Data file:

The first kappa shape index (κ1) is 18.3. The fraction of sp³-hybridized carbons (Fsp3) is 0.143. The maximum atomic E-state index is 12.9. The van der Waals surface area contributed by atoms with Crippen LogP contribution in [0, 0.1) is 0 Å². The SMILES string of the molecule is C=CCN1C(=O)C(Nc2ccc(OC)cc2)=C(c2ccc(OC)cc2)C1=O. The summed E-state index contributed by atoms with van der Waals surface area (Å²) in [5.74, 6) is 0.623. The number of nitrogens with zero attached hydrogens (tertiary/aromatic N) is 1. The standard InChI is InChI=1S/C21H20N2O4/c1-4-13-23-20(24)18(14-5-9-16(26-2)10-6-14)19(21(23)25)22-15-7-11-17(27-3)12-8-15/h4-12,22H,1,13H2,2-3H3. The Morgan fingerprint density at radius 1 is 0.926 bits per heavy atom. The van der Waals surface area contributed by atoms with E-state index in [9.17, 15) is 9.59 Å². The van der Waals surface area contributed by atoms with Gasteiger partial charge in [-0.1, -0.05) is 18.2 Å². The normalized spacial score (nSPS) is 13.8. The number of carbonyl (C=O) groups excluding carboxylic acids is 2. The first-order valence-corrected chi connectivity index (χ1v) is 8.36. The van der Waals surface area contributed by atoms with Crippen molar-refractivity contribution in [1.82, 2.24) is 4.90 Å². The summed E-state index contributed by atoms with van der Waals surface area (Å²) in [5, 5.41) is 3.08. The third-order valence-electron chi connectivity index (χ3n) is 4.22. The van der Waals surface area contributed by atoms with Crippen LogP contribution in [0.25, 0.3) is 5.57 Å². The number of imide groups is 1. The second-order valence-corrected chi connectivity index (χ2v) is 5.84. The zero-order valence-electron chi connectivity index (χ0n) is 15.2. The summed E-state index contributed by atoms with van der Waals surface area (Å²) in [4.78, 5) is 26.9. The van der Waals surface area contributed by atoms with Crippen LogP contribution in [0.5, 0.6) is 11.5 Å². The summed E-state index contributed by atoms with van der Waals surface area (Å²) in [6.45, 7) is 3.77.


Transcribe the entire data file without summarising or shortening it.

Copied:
The first kappa shape index (κ1) is 18.3. The fraction of sp³-hybridized carbons (Fsp3) is 0.143. The maximum atomic E-state index is 12.9. The van der Waals surface area contributed by atoms with Crippen LogP contribution in [0, 0.1) is 0 Å². The SMILES string of the molecule is C=CCN1C(=O)C(Nc2ccc(OC)cc2)=C(c2ccc(OC)cc2)C1=O. The summed E-state index contributed by atoms with van der Waals surface area (Å²) in [5.74, 6) is 0.623. The number of nitrogens with zero attached hydrogens (tertiary/aromatic N) is 1. The standard InChI is InChI=1S/C21H20N2O4/c1-4-13-23-20(24)18(14-5-9-16(26-2)10-6-14)19(21(23)25)22-15-7-11-17(27-3)12-8-15/h4-12,22H,1,13H2,2-3H3. The Morgan fingerprint density at radius 1 is 0.926 bits per heavy atom. The van der Waals surface area contributed by atoms with E-state index in [9.17, 15) is 9.59 Å². The van der Waals surface area contributed by atoms with Gasteiger partial charge in [-0.1, -0.05) is 18.2 Å². The normalized spacial score (nSPS) is 13.8. The number of carbonyl (C=O) groups excluding carboxylic acids is 2. The first-order valence-corrected chi connectivity index (χ1v) is 8.36. The van der Waals surface area contributed by atoms with Crippen molar-refractivity contribution in [1.82, 2.24) is 4.90 Å². The summed E-state index contributed by atoms with van der Waals surface area (Å²) in [5, 5.41) is 3.08. The third-order valence-electron chi connectivity index (χ3n) is 4.22. The van der Waals surface area contributed by atoms with Crippen LogP contribution in [0.25, 0.3) is 5.57 Å². The number of imide groups is 1. The second-order valence-corrected chi connectivity index (χ2v) is 5.84. The zero-order valence-electron chi connectivity index (χ0n) is 15.2. The summed E-state index contributed by atoms with van der Waals surface area (Å²) in [4.78, 5) is 26.9. The van der Waals surface area contributed by atoms with Crippen LogP contribution in [0.5, 0.6) is 11.5 Å². The summed E-state index contributed by atoms with van der Waals surface area (Å²) in [6.45, 7) is 3.77.